The tuxedoed, sunglasses-clad, cocktail-nursing David Gibson in Inner Agent’s CD-gatefold photo evokes not the James Bond type that the title suggests but the laidback cool of the Rat Pack. That’s not what the trombonist’s postbop music brings to mind, though. Gibson’s seventh album is certainly hip, but it teems with restless energy, freshness and, except for one awkward cover, inspiration.
Nobody, for example, could fairly call “The Scythe” laidback, with its zigzag melody and Gibson’s itchy harmonies alongside saxophonists Doug Webb and Caleb Curtis. Ditto the ants-in-the-pants take on Curtis Fuller’s “The Court,” where trumpeter Freddie Hendrix’s solo dances with abandon and Gibson shadowboxes in staccato salvos. “Axe Grinder” combines two brands of rhythmic intensity: The rhythm section (pianist Theo Hill, bassist Alexander Claffy, drummer Kush Abadey) establishes a funk swerve-with a hint of ska-for the theme, then charges into swing for the solos by Hendrix (who channels Freddie Hubbard), Gibson and Hill.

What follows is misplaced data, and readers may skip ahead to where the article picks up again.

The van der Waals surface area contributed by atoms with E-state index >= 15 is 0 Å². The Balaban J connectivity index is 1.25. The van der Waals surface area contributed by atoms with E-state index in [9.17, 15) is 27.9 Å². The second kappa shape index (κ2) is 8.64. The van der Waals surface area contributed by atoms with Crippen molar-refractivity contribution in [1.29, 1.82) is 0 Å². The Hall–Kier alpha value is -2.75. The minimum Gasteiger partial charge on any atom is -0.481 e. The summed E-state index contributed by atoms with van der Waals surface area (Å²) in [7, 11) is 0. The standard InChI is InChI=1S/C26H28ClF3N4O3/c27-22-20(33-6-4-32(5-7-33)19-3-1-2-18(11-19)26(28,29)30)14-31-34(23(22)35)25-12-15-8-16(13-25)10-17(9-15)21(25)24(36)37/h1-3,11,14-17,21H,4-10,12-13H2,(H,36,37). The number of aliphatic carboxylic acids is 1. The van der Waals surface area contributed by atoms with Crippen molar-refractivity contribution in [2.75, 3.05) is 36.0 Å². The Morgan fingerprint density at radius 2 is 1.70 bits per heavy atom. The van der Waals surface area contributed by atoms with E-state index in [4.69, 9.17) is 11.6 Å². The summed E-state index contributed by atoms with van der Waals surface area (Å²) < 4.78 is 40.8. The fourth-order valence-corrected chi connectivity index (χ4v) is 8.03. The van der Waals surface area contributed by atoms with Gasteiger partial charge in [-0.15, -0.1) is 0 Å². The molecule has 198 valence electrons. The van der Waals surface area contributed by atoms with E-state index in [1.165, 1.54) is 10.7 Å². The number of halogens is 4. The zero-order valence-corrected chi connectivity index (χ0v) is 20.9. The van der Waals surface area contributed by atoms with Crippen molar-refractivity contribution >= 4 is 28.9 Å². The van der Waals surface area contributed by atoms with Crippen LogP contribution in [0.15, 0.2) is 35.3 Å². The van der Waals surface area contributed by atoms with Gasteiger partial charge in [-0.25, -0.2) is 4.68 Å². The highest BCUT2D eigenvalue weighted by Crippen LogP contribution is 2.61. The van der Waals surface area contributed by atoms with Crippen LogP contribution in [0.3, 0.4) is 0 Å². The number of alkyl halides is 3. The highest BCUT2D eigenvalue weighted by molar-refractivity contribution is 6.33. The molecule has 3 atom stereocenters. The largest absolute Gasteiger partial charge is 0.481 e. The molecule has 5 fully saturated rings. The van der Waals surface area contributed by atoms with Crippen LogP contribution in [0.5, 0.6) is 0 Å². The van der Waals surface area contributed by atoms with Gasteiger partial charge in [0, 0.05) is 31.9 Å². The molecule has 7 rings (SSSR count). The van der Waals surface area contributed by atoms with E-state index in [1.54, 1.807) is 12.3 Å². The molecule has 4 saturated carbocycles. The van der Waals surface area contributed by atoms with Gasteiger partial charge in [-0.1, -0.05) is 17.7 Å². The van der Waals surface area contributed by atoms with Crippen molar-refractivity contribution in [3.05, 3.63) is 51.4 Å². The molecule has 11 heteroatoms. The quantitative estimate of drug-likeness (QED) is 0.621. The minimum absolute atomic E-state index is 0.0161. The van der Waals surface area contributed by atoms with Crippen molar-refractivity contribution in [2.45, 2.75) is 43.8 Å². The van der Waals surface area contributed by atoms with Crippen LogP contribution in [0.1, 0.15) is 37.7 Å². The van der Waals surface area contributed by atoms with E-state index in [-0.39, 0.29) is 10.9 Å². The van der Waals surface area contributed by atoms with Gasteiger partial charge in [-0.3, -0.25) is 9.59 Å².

Gibson and crew certainly can relax, as on Claffy’s warm romance “A.J.” The trombonist plays it coy, even sexy, as if holding back a tantalizing secret; Hendrix reaches for the pretty notes. But even this has a creative fire beneath the surface, accentuated by the oblong 6/4 meter and Abadey’s elaborate brushwork. Likewise, for all its wistfulness, “Sweetness,” another Fuller cover, sparkles from the ensemble’s synergy.
The errant cover is Billy Taylor’s iconic “I Wish I Knew (How It Would Feel to Be Free).” Gibson’s band renders it as straight, rather unimaginative gospel-jazz, the horn solos comprising stock licks and light melodic variations. Only Hill-Inner Agent’s MVP, for his consistency-finds any inspiration in the tune, whose presence feels more like an obligation. It stands out all the more because the rest of the album has such zest.